The silver paint attempts did not yield satisfactory results.
Instead, I fabricated silver trim with individual metal pieces and glueing them to the trim areas. The overall look is better thus far than any paint process. The tricky part is cutting the little metal pieces so they fit together perfectly. Otherwise, there will be visible seams. Also, I will need to ensure the metal pieces are perfectly flat or the trim will have a wavy appearance.
This next stage is going to involve a lot of cutting, recutting, filing and fitting of trim pieces so the overall appearance is continuous and smooth.
Metal trim pieces were challenging to get right. Each piece had to be hand cut, trimmed, glued, filed, and polished. The individual metal pieces had to be hand cut carefully and then flattened to avoid waviness. Each trim section had to be individually fit and re-fit to avoid seams and misalignment. It was an iterative process of trial and error to get right.
Overall, I am more pleased with the metal trim approach compared with the chrome silver paint approach.
Next step, painting the silver numbers. Should be easy. Although who knows the challenges I will face.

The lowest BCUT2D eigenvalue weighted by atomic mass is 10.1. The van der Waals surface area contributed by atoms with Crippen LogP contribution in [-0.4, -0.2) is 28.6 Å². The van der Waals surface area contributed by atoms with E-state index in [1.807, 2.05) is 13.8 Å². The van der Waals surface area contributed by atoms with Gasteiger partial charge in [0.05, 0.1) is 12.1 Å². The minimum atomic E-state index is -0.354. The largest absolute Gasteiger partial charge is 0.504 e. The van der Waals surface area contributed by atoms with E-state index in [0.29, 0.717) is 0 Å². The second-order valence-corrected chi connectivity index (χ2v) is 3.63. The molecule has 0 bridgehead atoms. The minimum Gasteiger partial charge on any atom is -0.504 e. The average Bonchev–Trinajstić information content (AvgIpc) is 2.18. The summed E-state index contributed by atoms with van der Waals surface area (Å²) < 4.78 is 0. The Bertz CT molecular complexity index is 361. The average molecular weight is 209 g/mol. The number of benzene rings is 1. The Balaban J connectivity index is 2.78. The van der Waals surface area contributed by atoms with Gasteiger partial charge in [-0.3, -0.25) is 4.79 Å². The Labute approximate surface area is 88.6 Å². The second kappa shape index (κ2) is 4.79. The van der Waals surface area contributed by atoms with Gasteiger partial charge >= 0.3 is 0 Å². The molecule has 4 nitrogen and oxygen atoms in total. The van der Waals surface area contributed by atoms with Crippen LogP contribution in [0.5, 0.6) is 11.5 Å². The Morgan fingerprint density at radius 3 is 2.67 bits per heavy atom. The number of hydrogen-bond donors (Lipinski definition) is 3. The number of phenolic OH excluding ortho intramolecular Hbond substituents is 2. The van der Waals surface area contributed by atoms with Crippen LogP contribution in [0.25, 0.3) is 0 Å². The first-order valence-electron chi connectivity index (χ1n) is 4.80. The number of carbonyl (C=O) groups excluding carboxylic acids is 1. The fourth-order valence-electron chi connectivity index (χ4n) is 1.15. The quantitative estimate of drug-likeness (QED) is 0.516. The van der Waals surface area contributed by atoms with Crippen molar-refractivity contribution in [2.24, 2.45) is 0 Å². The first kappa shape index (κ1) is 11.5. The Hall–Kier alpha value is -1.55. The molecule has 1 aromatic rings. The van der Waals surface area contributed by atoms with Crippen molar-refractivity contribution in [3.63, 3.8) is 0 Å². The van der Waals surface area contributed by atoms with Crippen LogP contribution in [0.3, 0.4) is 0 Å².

Here's pictures in the natural light:
Here is the Capehart logo applied and with silver grill on a cloudy day.
The 55 and 60 have silver paint applied in the recesses. I am thinking metal fabricated numbers would look better but it would take a lot of time to make those. 1/8" strips of aluminum bent in shapes of each number and glued into the recesses.
Fabricating metal numbers is not feasible given my setup. I tried bending aluminum metal strips but it did not look good. The bends could not be achieved with precision. The filing and shaping was extremely time consuming and the result was not perfect any way. Optimally, these numbers should be cast and pressed in. This would require casting tools, an oven to liquefy metal, and molds. I don't have any of these. Alternately, the numbers could be fabricated out of metal sheet into individual pieces. But, this would take me a long time. The result would not be guaranteed because each number would still have variances, and look hand made.
The silver painted recesses will have to do.
So, after a long journey the radio will be ready to ship this week. The Bluetooth MP3 upgrade is all that remains. It is a fairly straight forward process that is tried and true. Then final polish, inspection, and burn-in.
Here's YouTube with Bluetooth added.
Here are some photos of the finished radio with pointer in the customers house. Very sweet!